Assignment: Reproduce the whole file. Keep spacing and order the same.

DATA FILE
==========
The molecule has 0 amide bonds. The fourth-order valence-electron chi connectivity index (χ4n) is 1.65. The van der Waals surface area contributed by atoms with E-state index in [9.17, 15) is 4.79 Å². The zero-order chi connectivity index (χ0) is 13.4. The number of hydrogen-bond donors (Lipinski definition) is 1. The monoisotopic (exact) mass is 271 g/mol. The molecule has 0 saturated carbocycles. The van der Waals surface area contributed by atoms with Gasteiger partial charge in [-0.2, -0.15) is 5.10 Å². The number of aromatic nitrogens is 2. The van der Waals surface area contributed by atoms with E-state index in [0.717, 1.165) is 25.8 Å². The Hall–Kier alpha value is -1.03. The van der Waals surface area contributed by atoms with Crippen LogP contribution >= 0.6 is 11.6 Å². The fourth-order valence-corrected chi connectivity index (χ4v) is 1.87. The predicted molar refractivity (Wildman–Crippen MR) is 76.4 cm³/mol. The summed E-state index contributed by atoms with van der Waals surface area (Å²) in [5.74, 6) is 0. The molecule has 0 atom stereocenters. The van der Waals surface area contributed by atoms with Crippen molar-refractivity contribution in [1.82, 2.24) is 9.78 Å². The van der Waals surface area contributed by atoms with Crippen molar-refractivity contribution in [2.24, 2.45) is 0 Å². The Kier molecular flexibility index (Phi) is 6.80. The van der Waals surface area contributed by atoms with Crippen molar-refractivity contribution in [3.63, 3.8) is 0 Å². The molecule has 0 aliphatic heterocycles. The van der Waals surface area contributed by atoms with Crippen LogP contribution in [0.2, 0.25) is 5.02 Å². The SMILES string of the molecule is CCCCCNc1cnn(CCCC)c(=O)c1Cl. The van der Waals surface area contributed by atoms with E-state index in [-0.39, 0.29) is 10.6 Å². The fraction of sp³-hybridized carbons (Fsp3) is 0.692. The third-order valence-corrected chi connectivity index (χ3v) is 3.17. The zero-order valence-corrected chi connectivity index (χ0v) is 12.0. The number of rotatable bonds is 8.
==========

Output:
The molecule has 0 amide bonds. The fourth-order valence-electron chi connectivity index (χ4n) is 1.65. The van der Waals surface area contributed by atoms with E-state index in [9.17, 15) is 4.79 Å². The zero-order chi connectivity index (χ0) is 13.4. The number of hydrogen-bond donors (Lipinski definition) is 1. The monoisotopic (exact) mass is 271 g/mol. The molecule has 0 saturated carbocycles. The van der Waals surface area contributed by atoms with Gasteiger partial charge in [-0.2, -0.15) is 5.10 Å². The number of aromatic nitrogens is 2. The van der Waals surface area contributed by atoms with E-state index in [0.717, 1.165) is 25.8 Å². The Hall–Kier alpha value is -1.03. The van der Waals surface area contributed by atoms with Crippen LogP contribution >= 0.6 is 11.6 Å². The fourth-order valence-corrected chi connectivity index (χ4v) is 1.87. The predicted molar refractivity (Wildman–Crippen MR) is 76.4 cm³/mol. The summed E-state index contributed by atoms with van der Waals surface area (Å²) in [5.74, 6) is 0. The molecule has 0 atom stereocenters. The van der Waals surface area contributed by atoms with Crippen molar-refractivity contribution in [1.82, 2.24) is 9.78 Å². The van der Waals surface area contributed by atoms with Crippen molar-refractivity contribution in [2.24, 2.45) is 0 Å². The Kier molecular flexibility index (Phi) is 6.80. The van der Waals surface area contributed by atoms with Crippen molar-refractivity contribution in [3.63, 3.8) is 0 Å². The molecule has 0 aliphatic heterocycles. The van der Waals surface area contributed by atoms with Crippen LogP contribution in [0.2, 0.25) is 5.02 Å². The SMILES string of the molecule is CCCCCNc1cnn(CCCC)c(=O)c1Cl. The van der Waals surface area contributed by atoms with E-state index in [-0.39, 0.29) is 10.6 Å². The fraction of sp³-hybridized carbons (Fsp3) is 0.692. The third-order valence-corrected chi connectivity index (χ3v) is 3.17. The zero-order valence-corrected chi connectivity index (χ0v) is 12.0. The number of rotatable bonds is 8.